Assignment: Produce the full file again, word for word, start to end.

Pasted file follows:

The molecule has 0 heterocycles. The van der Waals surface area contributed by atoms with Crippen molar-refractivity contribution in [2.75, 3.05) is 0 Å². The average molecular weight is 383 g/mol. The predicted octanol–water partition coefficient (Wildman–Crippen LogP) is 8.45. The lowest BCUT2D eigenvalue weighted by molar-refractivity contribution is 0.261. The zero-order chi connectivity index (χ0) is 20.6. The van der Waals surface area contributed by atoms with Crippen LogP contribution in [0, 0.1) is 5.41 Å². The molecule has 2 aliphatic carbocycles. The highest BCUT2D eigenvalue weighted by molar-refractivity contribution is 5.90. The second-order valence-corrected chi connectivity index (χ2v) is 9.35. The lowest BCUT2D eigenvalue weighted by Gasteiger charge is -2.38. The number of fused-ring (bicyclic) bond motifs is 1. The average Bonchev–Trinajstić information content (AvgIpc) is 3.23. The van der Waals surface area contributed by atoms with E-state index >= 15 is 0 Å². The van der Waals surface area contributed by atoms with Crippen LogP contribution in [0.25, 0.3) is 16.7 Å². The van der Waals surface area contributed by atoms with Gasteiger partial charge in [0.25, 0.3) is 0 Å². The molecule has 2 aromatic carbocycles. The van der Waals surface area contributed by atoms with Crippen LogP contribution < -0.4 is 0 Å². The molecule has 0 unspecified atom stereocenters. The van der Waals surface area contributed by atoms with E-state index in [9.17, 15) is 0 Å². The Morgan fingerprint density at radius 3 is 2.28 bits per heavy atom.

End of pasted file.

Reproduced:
The molecule has 0 heterocycles. The van der Waals surface area contributed by atoms with Crippen molar-refractivity contribution in [2.75, 3.05) is 0 Å². The average molecular weight is 383 g/mol. The predicted octanol–water partition coefficient (Wildman–Crippen LogP) is 8.45. The lowest BCUT2D eigenvalue weighted by molar-refractivity contribution is 0.261. The zero-order chi connectivity index (χ0) is 20.6. The van der Waals surface area contributed by atoms with Crippen LogP contribution in [0, 0.1) is 5.41 Å². The molecule has 2 aliphatic carbocycles. The highest BCUT2D eigenvalue weighted by molar-refractivity contribution is 5.90. The second-order valence-corrected chi connectivity index (χ2v) is 9.35. The lowest BCUT2D eigenvalue weighted by Gasteiger charge is -2.38. The number of fused-ring (bicyclic) bond motifs is 1. The average Bonchev–Trinajstić information content (AvgIpc) is 3.23. The van der Waals surface area contributed by atoms with E-state index >= 15 is 0 Å². The van der Waals surface area contributed by atoms with Crippen LogP contribution in [0.25, 0.3) is 16.7 Å². The van der Waals surface area contributed by atoms with Gasteiger partial charge in [0.25, 0.3) is 0 Å². The molecule has 2 aromatic carbocycles. The van der Waals surface area contributed by atoms with Crippen LogP contribution < -0.4 is 0 Å². The molecule has 0 unspecified atom stereocenters. The van der Waals surface area contributed by atoms with E-state index in [9.17, 15) is 0 Å². The Morgan fingerprint density at radius 3 is 2.28 bits per heavy atom.